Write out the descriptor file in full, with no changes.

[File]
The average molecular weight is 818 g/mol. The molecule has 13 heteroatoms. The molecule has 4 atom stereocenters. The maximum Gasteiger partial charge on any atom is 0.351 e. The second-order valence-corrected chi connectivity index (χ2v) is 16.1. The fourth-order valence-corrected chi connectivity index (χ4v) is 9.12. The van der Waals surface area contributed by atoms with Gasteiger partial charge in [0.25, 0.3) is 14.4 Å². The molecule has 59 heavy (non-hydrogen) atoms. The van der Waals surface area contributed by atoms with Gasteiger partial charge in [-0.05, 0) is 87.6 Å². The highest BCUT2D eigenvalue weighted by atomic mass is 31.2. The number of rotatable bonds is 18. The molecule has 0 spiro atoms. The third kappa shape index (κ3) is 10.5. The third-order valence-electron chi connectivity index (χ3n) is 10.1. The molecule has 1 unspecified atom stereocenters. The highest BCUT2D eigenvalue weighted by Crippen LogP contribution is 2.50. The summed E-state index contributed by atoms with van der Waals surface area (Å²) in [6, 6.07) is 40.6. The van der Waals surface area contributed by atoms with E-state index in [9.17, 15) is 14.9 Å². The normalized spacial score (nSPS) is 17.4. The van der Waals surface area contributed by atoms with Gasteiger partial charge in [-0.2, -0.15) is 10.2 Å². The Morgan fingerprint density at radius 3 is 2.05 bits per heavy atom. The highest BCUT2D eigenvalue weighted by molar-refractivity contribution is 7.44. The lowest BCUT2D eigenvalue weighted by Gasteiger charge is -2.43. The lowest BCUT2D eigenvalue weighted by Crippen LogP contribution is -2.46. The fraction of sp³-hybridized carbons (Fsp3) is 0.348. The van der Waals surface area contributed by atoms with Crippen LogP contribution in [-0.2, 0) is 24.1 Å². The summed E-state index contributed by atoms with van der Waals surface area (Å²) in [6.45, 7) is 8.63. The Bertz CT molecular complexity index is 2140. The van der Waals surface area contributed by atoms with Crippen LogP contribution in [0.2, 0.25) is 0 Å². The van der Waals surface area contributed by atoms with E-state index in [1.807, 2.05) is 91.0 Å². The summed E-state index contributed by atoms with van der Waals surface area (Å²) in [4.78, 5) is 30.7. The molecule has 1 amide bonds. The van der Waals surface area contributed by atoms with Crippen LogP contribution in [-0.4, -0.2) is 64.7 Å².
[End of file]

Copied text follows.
The average molecular weight is 818 g/mol. The molecule has 13 heteroatoms. The molecule has 4 atom stereocenters. The maximum Gasteiger partial charge on any atom is 0.351 e. The second-order valence-corrected chi connectivity index (χ2v) is 16.1. The fourth-order valence-corrected chi connectivity index (χ4v) is 9.12. The van der Waals surface area contributed by atoms with Gasteiger partial charge in [0.25, 0.3) is 14.4 Å². The molecule has 59 heavy (non-hydrogen) atoms. The van der Waals surface area contributed by atoms with Gasteiger partial charge in [-0.05, 0) is 87.6 Å². The highest BCUT2D eigenvalue weighted by atomic mass is 31.2. The number of rotatable bonds is 18. The molecule has 0 spiro atoms. The third kappa shape index (κ3) is 10.5. The third-order valence-electron chi connectivity index (χ3n) is 10.1. The molecule has 1 unspecified atom stereocenters. The highest BCUT2D eigenvalue weighted by Crippen LogP contribution is 2.50. The summed E-state index contributed by atoms with van der Waals surface area (Å²) in [6, 6.07) is 40.6. The van der Waals surface area contributed by atoms with E-state index in [9.17, 15) is 14.9 Å². The normalized spacial score (nSPS) is 17.4. The van der Waals surface area contributed by atoms with Gasteiger partial charge in [-0.2, -0.15) is 10.2 Å². The Morgan fingerprint density at radius 3 is 2.05 bits per heavy atom. The highest BCUT2D eigenvalue weighted by molar-refractivity contribution is 7.44. The lowest BCUT2D eigenvalue weighted by Gasteiger charge is -2.43. The lowest BCUT2D eigenvalue weighted by Crippen LogP contribution is -2.46. The fraction of sp³-hybridized carbons (Fsp3) is 0.348. The van der Waals surface area contributed by atoms with Crippen LogP contribution in [-0.2, 0) is 24.1 Å². The summed E-state index contributed by atoms with van der Waals surface area (Å²) in [6.45, 7) is 8.63. The Bertz CT molecular complexity index is 2140. The van der Waals surface area contributed by atoms with Crippen LogP contribution in [0.2, 0.25) is 0 Å². The van der Waals surface area contributed by atoms with E-state index in [1.807, 2.05) is 91.0 Å². The summed E-state index contributed by atoms with van der Waals surface area (Å²) in [4.78, 5) is 30.7. The molecule has 1 amide bonds. The van der Waals surface area contributed by atoms with Crippen LogP contribution in [-0.4, -0.2) is 64.7 Å².